And the view isn’t very viable at all. While some of the scenes crackle with the kind of thespian fireworks we expect from such bright British lights, Sleuth is claustrophobic and cold, more a mausoleum than an actual movie—and it’s equally strewn with the corpses of the past and their unfriendly ghosts. Perhaps if Law had been replaced with someone sturdier, say Daniel Day Lewis or Ewan McGregor. Maybe if Pinter had polished the knotty narrative to the point of a high, histrionic strewn gloss. It could be that Branagh has made the very opposite of a thriller—a movie that doesn’t fray the nerves as much as recognize their biological importance and then politely moves on. There is great tension here, but also great tediousness. During the days when Dame Agatha Christie’s The Mouse Trap was the longest running show in theater history, this kind of heavy handed antagonist byplay found favor with an audience. But in a Saw born environment, to be obvious is to be obsolete.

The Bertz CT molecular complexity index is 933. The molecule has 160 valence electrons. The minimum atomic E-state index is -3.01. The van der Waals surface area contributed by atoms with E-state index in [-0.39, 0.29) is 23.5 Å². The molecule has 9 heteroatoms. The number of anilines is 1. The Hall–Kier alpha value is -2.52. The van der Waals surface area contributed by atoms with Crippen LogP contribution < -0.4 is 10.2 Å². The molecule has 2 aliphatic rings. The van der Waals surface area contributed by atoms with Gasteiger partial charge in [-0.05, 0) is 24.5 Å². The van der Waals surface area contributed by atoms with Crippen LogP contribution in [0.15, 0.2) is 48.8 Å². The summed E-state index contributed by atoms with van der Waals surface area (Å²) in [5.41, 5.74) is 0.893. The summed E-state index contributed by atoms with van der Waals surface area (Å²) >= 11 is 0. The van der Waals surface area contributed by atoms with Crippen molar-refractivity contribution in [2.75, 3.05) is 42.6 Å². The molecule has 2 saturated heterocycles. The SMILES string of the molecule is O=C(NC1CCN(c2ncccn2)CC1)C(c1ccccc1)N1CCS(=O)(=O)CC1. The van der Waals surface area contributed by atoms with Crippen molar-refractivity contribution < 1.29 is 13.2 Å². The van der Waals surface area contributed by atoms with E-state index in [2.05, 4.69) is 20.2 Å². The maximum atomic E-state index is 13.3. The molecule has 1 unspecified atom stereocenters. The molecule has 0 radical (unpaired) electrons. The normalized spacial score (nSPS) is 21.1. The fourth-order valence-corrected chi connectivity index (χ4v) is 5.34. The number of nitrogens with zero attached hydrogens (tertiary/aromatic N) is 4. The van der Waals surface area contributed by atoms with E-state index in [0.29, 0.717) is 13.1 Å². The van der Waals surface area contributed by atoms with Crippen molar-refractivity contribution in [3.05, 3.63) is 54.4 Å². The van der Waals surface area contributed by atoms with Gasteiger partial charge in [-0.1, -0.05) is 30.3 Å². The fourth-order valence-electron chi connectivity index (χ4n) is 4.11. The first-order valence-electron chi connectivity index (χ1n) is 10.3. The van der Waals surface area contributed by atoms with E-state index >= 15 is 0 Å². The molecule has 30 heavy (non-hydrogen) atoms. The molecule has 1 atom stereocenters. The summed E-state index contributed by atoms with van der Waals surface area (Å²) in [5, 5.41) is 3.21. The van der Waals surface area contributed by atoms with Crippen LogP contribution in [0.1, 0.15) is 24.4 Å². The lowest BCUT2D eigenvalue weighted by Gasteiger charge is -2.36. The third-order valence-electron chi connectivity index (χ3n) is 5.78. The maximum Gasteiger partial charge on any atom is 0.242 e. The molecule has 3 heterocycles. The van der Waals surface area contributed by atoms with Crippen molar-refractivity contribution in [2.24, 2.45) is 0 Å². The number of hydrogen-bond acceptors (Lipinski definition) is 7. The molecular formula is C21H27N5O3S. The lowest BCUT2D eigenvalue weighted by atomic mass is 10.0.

Still, that camera carries on. It gets in close to see Law’s fake teeth and Caine’s conniving eyes. It follows action from various surveillance set-ups, giving the movements a video game like quality. It reveals secrets and hinders clues. But most of all, it announces itself as easily the best element of what is otherwise a magnificent misfire. As mysteries go, it’s mindless and quite inconsequential. As a lesson in applying lenses, Sleuth manages a bit of relevancy—if only a bit. 



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Wednesday, Nov 7, 2007


It’s hard to ignore it, especially if you’re a student of the medium. Film, while still the number one format for most fledgling auteurs, is losing ground. Slowly but surely, at the fringes of the industry and within the outsider dominion, celluloid is being replaced by the binary. Thanks to DVD, advances in computer technology, the shrinking cost of moviemaking equipment, and an eager pipeline of cinephiles desperate for something different, a punk-like DIY spirit has gripped the wannabe Welles of the artform and has turned everyone – from the most accomplished visionary to the most horrifying hack – into their own determined De Mille. While some would argue that the art form is undergoing one of the most important revolutions since sound sunk the silents, the camcorder has a long way to go before it can claim a coup.